The Power of Single-Nucleotide Polymorphisms for Large-Scale Parentage Inference
Eric C. Anderson, John Carlos Garza

Abstract

Likelihood-based parentage inference depends on the distribution of a likelihood-ratio statistic, which, in most cases of interest, cannot be exactly determined, but only approximated by Monte Carlo simulation. We provide importance-sampling algorithms for efficiently approximating very small tail probabilities in the distribution of the likelihood-ratio statistic. These importance-sampling methods allow the estimation of small false-positive rates and hence permit likelihood-based inference of parentage in large studies involving a great number of potential parents and many potential offspring. We investigate the performance of these importance-sampling algorithms in the context of parentage inference using single-nucleotide polymorphism (SNP) data and find that they may accelerate the computation of tail probabilities >1 millionfold. We subsequently use the importance-sampling algorithms to calculate the power available with SNPs for large-scale parentage studies, paying particular attention to the effect of genotyping errors and the occurrence of related individuals among the members of the putative mother–father–offspring trios. These simulations show that 60–100 SNPs may allow accurate pedigree reconstruction, even in situations involving thousands of potential mothers, fathers, and offspring. In addition, we compare the power of exclusion-based parentage inference to that of the likelihood-based method. Likelihood-based inference is much more powerful under many conditions; exclusion-based inference would require 40% more SNP loci to achieve the same accuracy as the likelihood-based approach in one common scenario. Our results demonstrate that SNPs are a powerful tool for parentage inference in large managed and/or natural populations.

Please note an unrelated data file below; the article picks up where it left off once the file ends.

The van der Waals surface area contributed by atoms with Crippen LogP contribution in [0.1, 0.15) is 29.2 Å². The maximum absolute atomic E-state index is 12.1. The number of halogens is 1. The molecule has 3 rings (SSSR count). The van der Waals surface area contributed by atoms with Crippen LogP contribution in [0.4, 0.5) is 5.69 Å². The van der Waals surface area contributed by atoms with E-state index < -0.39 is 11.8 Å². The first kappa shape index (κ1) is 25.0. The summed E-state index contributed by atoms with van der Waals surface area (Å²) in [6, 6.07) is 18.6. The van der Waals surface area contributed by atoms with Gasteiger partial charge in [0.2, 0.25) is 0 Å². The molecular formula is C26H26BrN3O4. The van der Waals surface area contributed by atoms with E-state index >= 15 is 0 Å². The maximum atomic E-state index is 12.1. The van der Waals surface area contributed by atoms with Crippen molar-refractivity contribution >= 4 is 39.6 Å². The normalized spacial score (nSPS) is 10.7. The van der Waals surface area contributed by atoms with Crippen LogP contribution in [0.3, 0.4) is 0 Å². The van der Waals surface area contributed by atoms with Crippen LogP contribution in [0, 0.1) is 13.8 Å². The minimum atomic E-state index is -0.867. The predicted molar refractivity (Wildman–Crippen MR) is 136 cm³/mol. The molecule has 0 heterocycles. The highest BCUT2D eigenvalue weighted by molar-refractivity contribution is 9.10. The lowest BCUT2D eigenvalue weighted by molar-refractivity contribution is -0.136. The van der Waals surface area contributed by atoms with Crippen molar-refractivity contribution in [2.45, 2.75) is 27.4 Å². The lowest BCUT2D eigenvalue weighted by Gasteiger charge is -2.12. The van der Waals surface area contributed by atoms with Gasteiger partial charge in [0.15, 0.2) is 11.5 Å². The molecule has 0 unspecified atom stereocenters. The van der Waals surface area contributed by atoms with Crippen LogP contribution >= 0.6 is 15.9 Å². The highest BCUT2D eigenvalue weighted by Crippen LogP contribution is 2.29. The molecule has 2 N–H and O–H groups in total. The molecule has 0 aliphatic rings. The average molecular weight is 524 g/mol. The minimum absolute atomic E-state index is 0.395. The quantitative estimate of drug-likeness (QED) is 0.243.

Footnotes

  • Communicating editor: M. K. Uyenoyama

  • Received July 11, 2005.
  • Accepted December 8, 2005.
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